The "New" Unsolved Mysteries – A Needless Analysis

So it’s come to this. We’re not only retreading old movies, but now old defunct “reality” television shows.

Remember Robert Stack? I bet you do. And I bet I know where you remember him from. You might remember him from Airplane, sure, but chances are what immediately springs to mind is Unsolved Mysteries. It only ran for frigging 15 years.

Well, last night I managed to catch a bit of the newly relaunched Unsolved Mysteries while I was studying. Brand new host, brand new stories. Really? Let’s take a look at what they covered.

1) Various unsolved disappearances, murders, etc.
2) The ever relevant and topical issue of the death of Elvis — accident or suicide?
3) An alleged UFO sighting. [Note: I’m pretty sure this is the one, based on the description in the show, but admittedly I don’t remember the name of the town so it’s possible I am wrong. But I’m 99% sure this is the sighting they were describing.]

So the best they could do in 2008 is continue the trend of sneaking pseudoscience and paranormal garbage in with perfectly reasonable “mysteries” such as a disappearance, theft, or death. And what they decided to stick in was something irrelevant about Elvis and a UFO story from 1965 as told by two eyewitnesses who were children when the event occurred and who even describe it themselves as looking like a meteor.

Well, I guess some things never change.

Comments on 2) — Is the way Elvis died really relevant anymore? I mean, does it change anything if he died on purpose or by accident given that it happened so long ago and the outcome is the same (i.e., it’s not like their searching for some unknown murderer)? So, it escapes me why they would bring it up again in 2008.

Comments on 3) — The UFO story was just pathetic. I mean, I watched this show as a kid and they had me roped right into this stuff. However, I was just a dumb kid so what did I know? But even so, watching it last night, it seemed like they weren’t even trying anymore. It was laugh-out-loud hilariously bad.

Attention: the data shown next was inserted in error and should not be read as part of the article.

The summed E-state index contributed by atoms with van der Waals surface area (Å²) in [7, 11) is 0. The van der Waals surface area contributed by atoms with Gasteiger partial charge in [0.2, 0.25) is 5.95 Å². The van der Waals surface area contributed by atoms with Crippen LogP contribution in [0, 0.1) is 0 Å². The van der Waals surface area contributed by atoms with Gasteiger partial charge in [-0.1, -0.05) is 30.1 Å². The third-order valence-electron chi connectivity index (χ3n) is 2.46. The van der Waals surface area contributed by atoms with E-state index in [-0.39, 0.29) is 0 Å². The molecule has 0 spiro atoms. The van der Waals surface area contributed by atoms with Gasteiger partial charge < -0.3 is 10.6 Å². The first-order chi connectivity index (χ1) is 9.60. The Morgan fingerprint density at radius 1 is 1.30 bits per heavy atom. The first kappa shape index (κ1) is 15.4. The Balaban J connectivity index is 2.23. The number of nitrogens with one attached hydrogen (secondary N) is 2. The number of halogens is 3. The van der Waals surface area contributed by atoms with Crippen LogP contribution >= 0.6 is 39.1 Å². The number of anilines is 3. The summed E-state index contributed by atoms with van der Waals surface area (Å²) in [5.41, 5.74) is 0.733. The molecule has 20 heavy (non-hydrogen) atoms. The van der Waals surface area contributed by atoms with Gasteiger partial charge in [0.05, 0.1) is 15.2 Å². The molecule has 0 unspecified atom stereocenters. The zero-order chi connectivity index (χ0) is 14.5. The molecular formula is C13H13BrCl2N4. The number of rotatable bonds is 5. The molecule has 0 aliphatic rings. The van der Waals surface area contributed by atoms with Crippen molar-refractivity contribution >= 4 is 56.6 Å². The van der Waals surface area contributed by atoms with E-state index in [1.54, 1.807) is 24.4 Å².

Two men describe seeing a fiery object in the sky land in the woods a bike-ride away. They go to the site later and the military tells them to get lost due to a “quarantine” [educational note: quarantine does not necessarily mean weird or diseased, just sequestered for some reason]. So obviously if the American military was involved, were secretive (imagine that), and they issued a quarantine of the area it had to be that the object was an alien spacecraft. Also because the object appeared to be moving “too slow” and seemed to turn in midair, according to eyewitnesses.

There is no other reasonable explanation and anyone who denies that it was aliens is just being a stupid shithead government tool.

Or maybe one (with faulty eyewitnesses) or multiple (thus explaining the apparent change in trajectory) high altitude meteor(s) was/were spotted that night and the military tracked it and went to investigate, thus quarantining the area to prevent contamination of the samples or having little children get injured by being near a big, hot space rock. Or it could have been a downed satellite and they didn’t want people to see it or know about it.

No, it was aliens. If it wasn’t aliens, the military would have just said so, right? Why’d they “hide” what they were doing?

Um, maybe because it’s the frigging military and they are secret about stuff that may be relevant to national security.

Oooooh, right. That totally reasonable explanation…I forgot about that… But then do the math: Military + scary word (quarantine) = obviously blatant conspiracy. So case closed.

Ok then. Obviously it’s likely that aliens built interstellar spacecraft, set off their planet, survived the ravages of ultra-long-distance space travel, discovered Earth, and just as they came to visit us they turned a few times in the atmosphere (while crashing — as the fiery acrobatics in the lower atmosphere, if true, indicate), and hit the ground. Much more likely than, say, one or more meteors (or a satellite) traveling at high altitude with few comparison objects for speed and distance being mistaken for a UFO by 2 children and several eyewitnesses who were putting facts together after the fact to make things sound, unintentionally or not, more mysterious than they were.

That’s never happened before, so that couldn’t possibly be the case now. Come on, guys. Military. Spoooooky.

So I give this new retread of Unsolved Mysteries 1.5 evil sock puppets out of a possible 5. Obviously the main source of my disappointment was the craptacularity of their UFO story. If you’re going to try to convince people that a UFO story is just as legitimate to deserve investigation as the disappearance and/or murder of someone, shouldn’t it be a little better than “something that looked like a meteor/satellite, behaved like a meteor/satellite, and crashed like a meteor/satellite was obviously an alien spacecraft”? I at least expected Photoshopped pictures alleged to be real pictures of the UFO, but the best they had was artist renderings and reenactment props. And I mean, Elvis? Really?

Totally lame, Unsolved Mysteries. Totally lame. The Stack would be ashamed.


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